Friday, March 21, 2008

Women artists & museums (by Suzie)

         As a newspaper reporter, I sat next to the art critic for a while. Once I wrote about the Museum of Women in the Arts in Washington, D.C. She dismissed the idea of dedicating a museum to women, saying art should be judged on its merits, without any sort of affirmative action. That was one of many times where I thought I would leap across my desk to choke her. Apparently, there's no politics in the art world, unless it's giving recognition to women.
         The museum has a new director. The historic gem of a building is worth a visit, even if you don’t care about art. If you do, the permanent collection is solid, and the current exhibit is a retrospective of Paula Rego’s work.
         Members can go on a trip April 17 to the Frida Kahlo exhibit at the Philadelphia Museum of Art. “Organized in celebration of the 100th anniversary of the artist's birth, 'Frida Kahlo' is the first major Kahlo exhibition in the United States in nearly fifteen years,” the Philadelphia museum notes.
          In New York, I’m loath to enter the Museum of Modern Art without a gorilla mask. But I love the Brooklyn Museum, whose Elizabeth A. Sackler Center for Feminist Art is celebrating its first anniversary this month.
          The museum has the first U.S. survey of art by Ghada Amer. “The Egyptian-born artist is best known for her abstract canvases embroidered with feminist motifs.” (Emphasis added to catch Echidne’s attention.)
          The “Votes for Women” exhibit “reviews women in American politics and the suffragist movement.” On March 29, the
National Women's History Project will make a stop, after a multimedia presentation on “Women’s Art and the Woman Suffrage Movement.” Also that day, Beverly Lowry will speak on Harriet Tubman.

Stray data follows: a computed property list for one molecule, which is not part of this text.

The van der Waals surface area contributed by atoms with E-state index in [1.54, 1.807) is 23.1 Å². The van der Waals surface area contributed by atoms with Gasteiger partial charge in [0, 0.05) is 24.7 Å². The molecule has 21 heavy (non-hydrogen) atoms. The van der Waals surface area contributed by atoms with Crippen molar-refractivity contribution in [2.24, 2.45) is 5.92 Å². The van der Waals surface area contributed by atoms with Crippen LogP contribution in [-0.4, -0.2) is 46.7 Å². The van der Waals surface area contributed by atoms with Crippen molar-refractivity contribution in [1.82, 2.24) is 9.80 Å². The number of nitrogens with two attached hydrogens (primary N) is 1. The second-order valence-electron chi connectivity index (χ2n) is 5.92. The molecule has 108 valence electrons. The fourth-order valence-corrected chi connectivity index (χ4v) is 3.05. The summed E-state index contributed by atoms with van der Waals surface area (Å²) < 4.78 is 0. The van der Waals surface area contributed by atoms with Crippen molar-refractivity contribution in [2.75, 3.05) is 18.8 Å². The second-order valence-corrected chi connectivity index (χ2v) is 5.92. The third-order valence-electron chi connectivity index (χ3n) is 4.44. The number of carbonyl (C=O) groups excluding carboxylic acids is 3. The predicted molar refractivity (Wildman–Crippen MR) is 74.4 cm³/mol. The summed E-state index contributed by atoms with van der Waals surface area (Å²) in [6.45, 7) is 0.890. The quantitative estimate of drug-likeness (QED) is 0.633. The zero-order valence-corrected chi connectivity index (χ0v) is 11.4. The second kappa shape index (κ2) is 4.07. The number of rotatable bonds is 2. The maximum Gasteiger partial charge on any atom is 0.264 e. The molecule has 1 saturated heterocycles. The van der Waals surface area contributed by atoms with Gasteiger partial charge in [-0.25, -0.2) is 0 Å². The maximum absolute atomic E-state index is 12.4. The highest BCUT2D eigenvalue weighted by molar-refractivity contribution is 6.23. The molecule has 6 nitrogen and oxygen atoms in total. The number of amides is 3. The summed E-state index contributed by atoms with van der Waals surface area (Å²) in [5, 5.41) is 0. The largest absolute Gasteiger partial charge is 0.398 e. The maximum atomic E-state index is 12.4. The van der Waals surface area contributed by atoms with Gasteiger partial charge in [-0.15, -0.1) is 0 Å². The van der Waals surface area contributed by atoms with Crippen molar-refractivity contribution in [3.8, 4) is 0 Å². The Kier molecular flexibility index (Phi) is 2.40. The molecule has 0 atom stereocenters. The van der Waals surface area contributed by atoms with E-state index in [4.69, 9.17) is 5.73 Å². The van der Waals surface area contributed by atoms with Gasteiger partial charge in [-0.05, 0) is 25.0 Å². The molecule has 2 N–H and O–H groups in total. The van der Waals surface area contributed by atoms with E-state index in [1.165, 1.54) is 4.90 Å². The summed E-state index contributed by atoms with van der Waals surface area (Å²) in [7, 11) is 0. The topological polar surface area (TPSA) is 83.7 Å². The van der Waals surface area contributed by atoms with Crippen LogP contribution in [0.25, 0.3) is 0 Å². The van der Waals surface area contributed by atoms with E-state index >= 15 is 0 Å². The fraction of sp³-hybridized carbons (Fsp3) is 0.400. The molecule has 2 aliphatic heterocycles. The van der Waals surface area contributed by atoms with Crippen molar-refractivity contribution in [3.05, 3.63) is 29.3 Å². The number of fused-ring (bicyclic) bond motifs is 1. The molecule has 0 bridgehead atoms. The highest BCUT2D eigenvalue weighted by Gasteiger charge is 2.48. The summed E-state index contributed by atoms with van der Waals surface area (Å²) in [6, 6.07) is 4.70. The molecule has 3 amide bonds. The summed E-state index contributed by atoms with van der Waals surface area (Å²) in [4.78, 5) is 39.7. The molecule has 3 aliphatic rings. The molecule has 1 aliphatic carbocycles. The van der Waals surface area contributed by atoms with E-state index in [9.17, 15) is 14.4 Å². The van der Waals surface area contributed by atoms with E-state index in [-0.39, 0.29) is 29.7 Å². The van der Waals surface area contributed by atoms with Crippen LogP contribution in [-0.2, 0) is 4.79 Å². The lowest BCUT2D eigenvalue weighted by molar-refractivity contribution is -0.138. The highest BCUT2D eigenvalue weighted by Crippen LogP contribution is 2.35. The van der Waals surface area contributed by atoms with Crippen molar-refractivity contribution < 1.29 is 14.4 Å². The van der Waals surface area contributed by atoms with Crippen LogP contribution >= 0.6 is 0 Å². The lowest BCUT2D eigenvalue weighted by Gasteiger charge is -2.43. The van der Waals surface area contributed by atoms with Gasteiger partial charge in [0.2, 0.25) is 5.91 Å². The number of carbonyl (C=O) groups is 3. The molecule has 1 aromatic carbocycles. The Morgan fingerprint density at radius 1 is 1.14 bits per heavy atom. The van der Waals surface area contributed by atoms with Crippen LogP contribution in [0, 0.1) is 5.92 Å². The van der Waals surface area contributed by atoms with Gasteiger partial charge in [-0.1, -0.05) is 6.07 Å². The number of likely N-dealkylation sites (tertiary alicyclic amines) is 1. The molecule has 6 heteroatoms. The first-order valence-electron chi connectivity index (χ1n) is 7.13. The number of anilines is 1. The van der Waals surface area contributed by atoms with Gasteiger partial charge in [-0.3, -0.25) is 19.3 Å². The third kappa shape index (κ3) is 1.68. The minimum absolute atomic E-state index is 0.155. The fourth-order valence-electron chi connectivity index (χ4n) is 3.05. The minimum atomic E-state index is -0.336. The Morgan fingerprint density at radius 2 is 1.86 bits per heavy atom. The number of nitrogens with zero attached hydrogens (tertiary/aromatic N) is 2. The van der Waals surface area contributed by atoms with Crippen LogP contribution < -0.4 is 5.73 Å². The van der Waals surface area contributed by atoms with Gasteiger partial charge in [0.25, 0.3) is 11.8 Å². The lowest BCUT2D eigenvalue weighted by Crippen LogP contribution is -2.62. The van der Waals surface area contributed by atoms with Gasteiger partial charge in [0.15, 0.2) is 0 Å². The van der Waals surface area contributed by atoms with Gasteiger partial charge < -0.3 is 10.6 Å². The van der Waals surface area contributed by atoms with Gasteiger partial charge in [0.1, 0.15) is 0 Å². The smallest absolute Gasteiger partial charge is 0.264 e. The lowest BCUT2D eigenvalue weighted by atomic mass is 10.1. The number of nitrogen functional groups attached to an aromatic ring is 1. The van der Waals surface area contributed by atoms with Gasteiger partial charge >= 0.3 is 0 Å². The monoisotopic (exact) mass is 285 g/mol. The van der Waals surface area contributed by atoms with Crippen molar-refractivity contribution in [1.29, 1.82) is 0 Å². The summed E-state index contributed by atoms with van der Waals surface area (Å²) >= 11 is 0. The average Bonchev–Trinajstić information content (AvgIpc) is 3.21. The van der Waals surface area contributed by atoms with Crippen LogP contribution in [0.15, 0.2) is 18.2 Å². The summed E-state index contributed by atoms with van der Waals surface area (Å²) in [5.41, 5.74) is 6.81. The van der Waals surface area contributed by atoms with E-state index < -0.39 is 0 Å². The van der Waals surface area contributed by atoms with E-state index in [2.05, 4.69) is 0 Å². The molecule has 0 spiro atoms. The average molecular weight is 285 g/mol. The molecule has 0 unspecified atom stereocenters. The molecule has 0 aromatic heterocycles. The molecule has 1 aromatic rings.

Other lectures include a panel discussion on “Beyond the Waves: Feminist Artists Talk Across the Generations,” March 30; and Miriam Shapiro on her work, April 26.
           The museum has an extensive collection of Egyptian art and artifacts, including alabaster goddesses and a famous Nile figure with upraised arms called “Bird Lady.” Last year, I followed curator Edward Bleiberg’s walking tour on “Pharaohs, Queens and Goddesses.”
           He explained that women were chattel in Rome and had few rights in Greece, but had many rights in Egypt. They could own property, handle business, enter into marital contracts, initiate divorce, and negotiate divorce settlements and who got custody of children. This befuddled the Greeks and Romans, who weren’t used to female rulers. For example, they saw Cleopatra as a schemer while we might understand her more as a CEO. 
           Similarly, the earlier Pharaoh Hatshepsut seemed crazy to many male historians. Bleiberg said feminists and female Egyptologists helped change her image. Her story made sense once people understood her within a context in which women could assume power as part of the “natural order.” (Maybe these experts could help us with our presidential race.)
           The museum’s Sackler Center houses Judy Chicago’s “Dinner Party.” I had heard Chicago speak, and I have a poster of “The Dinner Party” autographed and framed in my dining room. (I like the irony and the reactions of people unfamiliar with it: "Um, those plates look like, well, um, I don't mean to be nasty, but, um ..."). I had never seen the work installed until last year. I roamed 'round and 'round the table, looking at it from different angles, crouching down to inspect the detailed ceramics, tapestries and embroideries.
        I attended a discussion by Maura Reilly and Linda Nochlin, curators of “Global Feminisms.” (I had studied Nochlin’s well-known book “Women, Art and Power” in college.) The moderator asked what some issues, such as transgender, had to do with feminism. Reilly snorted and said, “Let me get you a book by Judith Butler.”
           Next was a dialogue between Chicago and Sackler, who had donated the money for her namesake center. Chicago was fiery, but Sackler was pretty radical herself. They were irritated by a New York Times’ review. The headline, "They Are Artists Who Are Women; Hear Them Roar," set a dismissive tone to a story that made a little joke about bra-burning. Grrrrr.
            I wrote a letter to the editor and copied the museum. I received a thank-you from not only the museum’s director but also Sackler herself, who wrote:
The creation of the Center has been an extraordinary partnership with the Museum, Maura is a fine curator and it continues to bring in young and old from all walks and backgrounds - which is everything I had hoped.
I am glad that it is everything you would have wanted too.